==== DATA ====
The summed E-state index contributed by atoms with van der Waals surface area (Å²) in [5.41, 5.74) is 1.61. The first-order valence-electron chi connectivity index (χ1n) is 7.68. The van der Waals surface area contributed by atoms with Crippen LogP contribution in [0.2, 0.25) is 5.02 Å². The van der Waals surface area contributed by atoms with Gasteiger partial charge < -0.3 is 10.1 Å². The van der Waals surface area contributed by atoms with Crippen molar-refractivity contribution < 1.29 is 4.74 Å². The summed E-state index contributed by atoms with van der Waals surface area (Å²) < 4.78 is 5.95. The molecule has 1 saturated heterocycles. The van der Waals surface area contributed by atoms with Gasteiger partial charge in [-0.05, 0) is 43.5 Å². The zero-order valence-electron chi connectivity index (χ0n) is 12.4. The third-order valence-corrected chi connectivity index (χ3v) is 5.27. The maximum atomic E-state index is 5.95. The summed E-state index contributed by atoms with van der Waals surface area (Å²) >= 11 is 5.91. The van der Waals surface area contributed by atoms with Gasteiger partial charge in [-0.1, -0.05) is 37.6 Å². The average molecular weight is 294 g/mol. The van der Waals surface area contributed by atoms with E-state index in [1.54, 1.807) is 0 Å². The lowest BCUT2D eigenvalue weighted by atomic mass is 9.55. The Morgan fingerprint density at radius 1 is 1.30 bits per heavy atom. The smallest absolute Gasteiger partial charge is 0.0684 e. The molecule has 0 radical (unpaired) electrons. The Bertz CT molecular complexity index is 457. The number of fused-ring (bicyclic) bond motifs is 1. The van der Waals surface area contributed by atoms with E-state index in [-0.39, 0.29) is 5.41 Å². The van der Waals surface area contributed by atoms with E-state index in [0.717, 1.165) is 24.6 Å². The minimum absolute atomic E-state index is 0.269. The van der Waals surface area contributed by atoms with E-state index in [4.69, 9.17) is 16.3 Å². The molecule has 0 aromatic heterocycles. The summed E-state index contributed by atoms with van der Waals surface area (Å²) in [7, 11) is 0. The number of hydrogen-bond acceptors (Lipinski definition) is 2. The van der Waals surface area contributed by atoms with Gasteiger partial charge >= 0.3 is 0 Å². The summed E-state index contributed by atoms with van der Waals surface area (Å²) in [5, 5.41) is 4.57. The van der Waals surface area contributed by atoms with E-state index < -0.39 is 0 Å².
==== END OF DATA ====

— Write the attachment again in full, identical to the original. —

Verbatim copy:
The summed E-state index contributed by atoms with van der Waals surface area (Å²) in [5.41, 5.74) is 1.61. The first-order valence-electron chi connectivity index (χ1n) is 7.68. The van der Waals surface area contributed by atoms with Crippen LogP contribution in [0.2, 0.25) is 5.02 Å². The van der Waals surface area contributed by atoms with Gasteiger partial charge < -0.3 is 10.1 Å². The van der Waals surface area contributed by atoms with Crippen molar-refractivity contribution < 1.29 is 4.74 Å². The summed E-state index contributed by atoms with van der Waals surface area (Å²) < 4.78 is 5.95. The molecule has 1 saturated heterocycles. The van der Waals surface area contributed by atoms with Gasteiger partial charge in [-0.05, 0) is 43.5 Å². The zero-order valence-electron chi connectivity index (χ0n) is 12.4. The third-order valence-corrected chi connectivity index (χ3v) is 5.27. The maximum atomic E-state index is 5.95. The summed E-state index contributed by atoms with van der Waals surface area (Å²) >= 11 is 5.91. The van der Waals surface area contributed by atoms with Gasteiger partial charge in [-0.1, -0.05) is 37.6 Å². The average molecular weight is 294 g/mol. The van der Waals surface area contributed by atoms with E-state index in [1.54, 1.807) is 0 Å². The lowest BCUT2D eigenvalue weighted by atomic mass is 9.55. The Morgan fingerprint density at radius 1 is 1.30 bits per heavy atom. The smallest absolute Gasteiger partial charge is 0.0684 e. The molecule has 0 radical (unpaired) electrons. The Bertz CT molecular complexity index is 457. The number of fused-ring (bicyclic) bond motifs is 1. The van der Waals surface area contributed by atoms with E-state index in [-0.39, 0.29) is 5.41 Å². The van der Waals surface area contributed by atoms with E-state index in [0.717, 1.165) is 24.6 Å². The minimum absolute atomic E-state index is 0.269. The van der Waals surface area contributed by atoms with E-state index in [4.69, 9.17) is 16.3 Å². The molecule has 0 aromatic heterocycles. The summed E-state index contributed by atoms with van der Waals surface area (Å²) in [7, 11) is 0. The number of hydrogen-bond acceptors (Lipinski definition) is 2. The van der Waals surface area contributed by atoms with Gasteiger partial charge >= 0.3 is 0 Å². The summed E-state index contributed by atoms with van der Waals surface area (Å²) in [5, 5.41) is 4.57. The van der Waals surface area contributed by atoms with E-state index < -0.39 is 0 Å².